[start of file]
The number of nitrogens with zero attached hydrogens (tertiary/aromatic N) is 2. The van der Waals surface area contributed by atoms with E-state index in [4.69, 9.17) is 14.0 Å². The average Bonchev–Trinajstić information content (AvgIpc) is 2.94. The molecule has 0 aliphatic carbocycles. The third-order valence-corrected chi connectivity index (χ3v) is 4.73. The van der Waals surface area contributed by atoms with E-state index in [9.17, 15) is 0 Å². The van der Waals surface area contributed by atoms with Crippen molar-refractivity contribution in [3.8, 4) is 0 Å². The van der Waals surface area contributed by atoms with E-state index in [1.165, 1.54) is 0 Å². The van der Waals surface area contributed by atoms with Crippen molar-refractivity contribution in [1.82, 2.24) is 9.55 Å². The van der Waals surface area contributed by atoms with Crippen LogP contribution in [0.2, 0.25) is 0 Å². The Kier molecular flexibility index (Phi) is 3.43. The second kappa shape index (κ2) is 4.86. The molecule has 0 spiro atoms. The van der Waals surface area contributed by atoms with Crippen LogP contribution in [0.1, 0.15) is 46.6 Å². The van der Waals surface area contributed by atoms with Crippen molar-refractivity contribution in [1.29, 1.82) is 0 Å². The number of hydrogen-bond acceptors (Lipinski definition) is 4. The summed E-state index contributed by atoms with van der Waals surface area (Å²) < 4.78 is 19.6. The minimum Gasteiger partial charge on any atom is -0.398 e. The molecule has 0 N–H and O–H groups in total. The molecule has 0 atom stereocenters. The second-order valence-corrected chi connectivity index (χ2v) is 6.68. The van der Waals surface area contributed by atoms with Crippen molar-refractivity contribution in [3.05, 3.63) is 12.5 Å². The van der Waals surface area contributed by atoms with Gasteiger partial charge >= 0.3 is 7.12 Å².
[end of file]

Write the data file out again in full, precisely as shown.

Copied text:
The number of nitrogens with zero attached hydrogens (tertiary/aromatic N) is 2. The van der Waals surface area contributed by atoms with E-state index in [4.69, 9.17) is 14.0 Å². The average Bonchev–Trinajstić information content (AvgIpc) is 2.94. The molecule has 0 aliphatic carbocycles. The third-order valence-corrected chi connectivity index (χ3v) is 4.73. The van der Waals surface area contributed by atoms with E-state index in [9.17, 15) is 0 Å². The van der Waals surface area contributed by atoms with Crippen molar-refractivity contribution in [3.8, 4) is 0 Å². The van der Waals surface area contributed by atoms with E-state index in [1.165, 1.54) is 0 Å². The van der Waals surface area contributed by atoms with Crippen molar-refractivity contribution in [1.82, 2.24) is 9.55 Å². The van der Waals surface area contributed by atoms with Crippen LogP contribution in [0.2, 0.25) is 0 Å². The Kier molecular flexibility index (Phi) is 3.43. The second kappa shape index (κ2) is 4.86. The molecule has 0 spiro atoms. The van der Waals surface area contributed by atoms with Crippen LogP contribution in [0.1, 0.15) is 46.6 Å². The van der Waals surface area contributed by atoms with Crippen molar-refractivity contribution in [1.29, 1.82) is 0 Å². The number of hydrogen-bond acceptors (Lipinski definition) is 4. The summed E-state index contributed by atoms with van der Waals surface area (Å²) < 4.78 is 19.6. The minimum Gasteiger partial charge on any atom is -0.398 e. The molecule has 0 N–H and O–H groups in total. The molecule has 0 atom stereocenters. The second-order valence-corrected chi connectivity index (χ2v) is 6.68. The van der Waals surface area contributed by atoms with Crippen molar-refractivity contribution in [3.05, 3.63) is 12.5 Å². The van der Waals surface area contributed by atoms with Gasteiger partial charge >= 0.3 is 7.12 Å².